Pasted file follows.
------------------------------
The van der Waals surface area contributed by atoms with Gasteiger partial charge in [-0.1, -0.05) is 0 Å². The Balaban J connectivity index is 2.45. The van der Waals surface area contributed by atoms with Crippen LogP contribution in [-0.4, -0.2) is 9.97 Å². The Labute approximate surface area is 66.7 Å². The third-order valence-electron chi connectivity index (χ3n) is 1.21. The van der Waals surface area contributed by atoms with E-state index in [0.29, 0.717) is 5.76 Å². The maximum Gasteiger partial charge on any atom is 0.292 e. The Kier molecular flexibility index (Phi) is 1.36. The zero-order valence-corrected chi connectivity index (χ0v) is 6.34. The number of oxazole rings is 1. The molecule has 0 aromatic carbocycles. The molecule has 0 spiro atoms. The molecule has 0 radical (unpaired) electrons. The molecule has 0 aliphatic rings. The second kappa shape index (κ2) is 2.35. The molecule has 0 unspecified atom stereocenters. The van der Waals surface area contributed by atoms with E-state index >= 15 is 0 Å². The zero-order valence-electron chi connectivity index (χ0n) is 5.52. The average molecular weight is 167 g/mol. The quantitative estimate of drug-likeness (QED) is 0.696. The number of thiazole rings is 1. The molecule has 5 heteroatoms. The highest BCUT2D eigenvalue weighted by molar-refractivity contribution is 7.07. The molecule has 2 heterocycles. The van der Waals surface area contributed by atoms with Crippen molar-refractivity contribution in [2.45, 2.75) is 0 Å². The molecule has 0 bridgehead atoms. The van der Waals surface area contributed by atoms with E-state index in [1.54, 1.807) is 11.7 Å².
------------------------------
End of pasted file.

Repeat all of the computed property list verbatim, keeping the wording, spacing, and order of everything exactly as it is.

The van der Waals surface area contributed by atoms with Gasteiger partial charge in [-0.1, -0.05) is 0 Å². The Balaban J connectivity index is 2.45. The van der Waals surface area contributed by atoms with Crippen LogP contribution in [-0.4, -0.2) is 9.97 Å². The Labute approximate surface area is 66.7 Å². The third-order valence-electron chi connectivity index (χ3n) is 1.21. The van der Waals surface area contributed by atoms with E-state index in [0.29, 0.717) is 5.76 Å². The maximum Gasteiger partial charge on any atom is 0.292 e. The Kier molecular flexibility index (Phi) is 1.36. The zero-order valence-corrected chi connectivity index (χ0v) is 6.34. The number of oxazole rings is 1. The molecule has 0 aromatic carbocycles. The molecule has 0 spiro atoms. The molecule has 0 radical (unpaired) electrons. The molecule has 0 aliphatic rings. The second kappa shape index (κ2) is 2.35. The molecule has 0 unspecified atom stereocenters. The van der Waals surface area contributed by atoms with E-state index >= 15 is 0 Å². The zero-order valence-electron chi connectivity index (χ0n) is 5.52. The average molecular weight is 167 g/mol. The quantitative estimate of drug-likeness (QED) is 0.696. The number of thiazole rings is 1. The molecule has 5 heteroatoms. The highest BCUT2D eigenvalue weighted by molar-refractivity contribution is 7.07. The molecule has 2 heterocycles. The van der Waals surface area contributed by atoms with Crippen molar-refractivity contribution in [2.45, 2.75) is 0 Å². The molecule has 0 bridgehead atoms. The van der Waals surface area contributed by atoms with E-state index in [1.54, 1.807) is 11.7 Å².